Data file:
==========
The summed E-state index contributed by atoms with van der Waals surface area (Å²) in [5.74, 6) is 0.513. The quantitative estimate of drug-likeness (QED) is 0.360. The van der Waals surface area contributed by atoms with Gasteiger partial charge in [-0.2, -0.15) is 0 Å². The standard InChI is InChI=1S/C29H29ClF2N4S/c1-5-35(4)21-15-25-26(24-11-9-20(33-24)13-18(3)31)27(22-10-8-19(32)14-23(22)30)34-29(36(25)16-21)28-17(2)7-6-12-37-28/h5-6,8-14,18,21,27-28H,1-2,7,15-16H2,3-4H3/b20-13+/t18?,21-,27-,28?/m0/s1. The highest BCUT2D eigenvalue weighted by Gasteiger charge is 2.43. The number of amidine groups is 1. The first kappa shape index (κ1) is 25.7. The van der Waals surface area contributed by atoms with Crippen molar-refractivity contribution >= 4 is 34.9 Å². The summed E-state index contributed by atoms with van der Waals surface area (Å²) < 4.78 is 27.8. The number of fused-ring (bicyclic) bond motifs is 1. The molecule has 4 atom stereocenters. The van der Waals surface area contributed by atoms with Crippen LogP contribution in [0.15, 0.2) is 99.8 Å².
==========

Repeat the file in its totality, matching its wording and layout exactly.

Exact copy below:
The summed E-state index contributed by atoms with van der Waals surface area (Å²) in [5.74, 6) is 0.513. The quantitative estimate of drug-likeness (QED) is 0.360. The van der Waals surface area contributed by atoms with Gasteiger partial charge in [-0.2, -0.15) is 0 Å². The standard InChI is InChI=1S/C29H29ClF2N4S/c1-5-35(4)21-15-25-26(24-11-9-20(33-24)13-18(3)31)27(22-10-8-19(32)14-23(22)30)34-29(36(25)16-21)28-17(2)7-6-12-37-28/h5-6,8-14,18,21,27-28H,1-2,7,15-16H2,3-4H3/b20-13+/t18?,21-,27-,28?/m0/s1. The highest BCUT2D eigenvalue weighted by Gasteiger charge is 2.43. The number of amidine groups is 1. The first kappa shape index (κ1) is 25.7. The van der Waals surface area contributed by atoms with Crippen molar-refractivity contribution >= 4 is 34.9 Å². The summed E-state index contributed by atoms with van der Waals surface area (Å²) < 4.78 is 27.8. The number of fused-ring (bicyclic) bond motifs is 1. The molecule has 4 atom stereocenters. The van der Waals surface area contributed by atoms with Crippen LogP contribution in [0.15, 0.2) is 99.8 Å².